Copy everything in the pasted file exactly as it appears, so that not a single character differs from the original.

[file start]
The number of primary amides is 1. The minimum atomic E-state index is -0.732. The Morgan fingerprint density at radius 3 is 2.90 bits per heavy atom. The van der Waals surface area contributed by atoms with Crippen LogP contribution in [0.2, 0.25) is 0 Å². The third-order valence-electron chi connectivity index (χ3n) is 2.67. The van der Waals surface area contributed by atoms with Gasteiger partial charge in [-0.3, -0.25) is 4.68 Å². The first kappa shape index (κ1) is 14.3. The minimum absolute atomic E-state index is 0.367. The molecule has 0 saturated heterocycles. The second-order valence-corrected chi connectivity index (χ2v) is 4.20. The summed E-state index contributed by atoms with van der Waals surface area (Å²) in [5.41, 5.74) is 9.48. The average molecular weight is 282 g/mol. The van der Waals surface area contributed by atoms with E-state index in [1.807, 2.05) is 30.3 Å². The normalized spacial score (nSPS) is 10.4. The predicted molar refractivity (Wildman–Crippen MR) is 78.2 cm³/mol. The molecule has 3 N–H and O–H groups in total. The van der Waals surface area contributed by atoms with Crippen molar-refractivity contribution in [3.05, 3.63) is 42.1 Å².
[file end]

The number of primary amides is 1. The minimum atomic E-state index is -0.732. The Morgan fingerprint density at radius 3 is 2.90 bits per heavy atom. The van der Waals surface area contributed by atoms with Crippen LogP contribution in [0.2, 0.25) is 0 Å². The third-order valence-electron chi connectivity index (χ3n) is 2.67. The van der Waals surface area contributed by atoms with Gasteiger partial charge in [-0.3, -0.25) is 4.68 Å². The first kappa shape index (κ1) is 14.3. The minimum absolute atomic E-state index is 0.367. The molecule has 0 saturated heterocycles. The second-order valence-corrected chi connectivity index (χ2v) is 4.20. The summed E-state index contributed by atoms with van der Waals surface area (Å²) in [5.41, 5.74) is 9.48. The average molecular weight is 282 g/mol. The van der Waals surface area contributed by atoms with E-state index in [1.807, 2.05) is 30.3 Å². The normalized spacial score (nSPS) is 10.4. The predicted molar refractivity (Wildman–Crippen MR) is 78.2 cm³/mol. The molecule has 3 N–H and O–H groups in total. The van der Waals surface area contributed by atoms with Crippen molar-refractivity contribution in [3.05, 3.63) is 42.1 Å².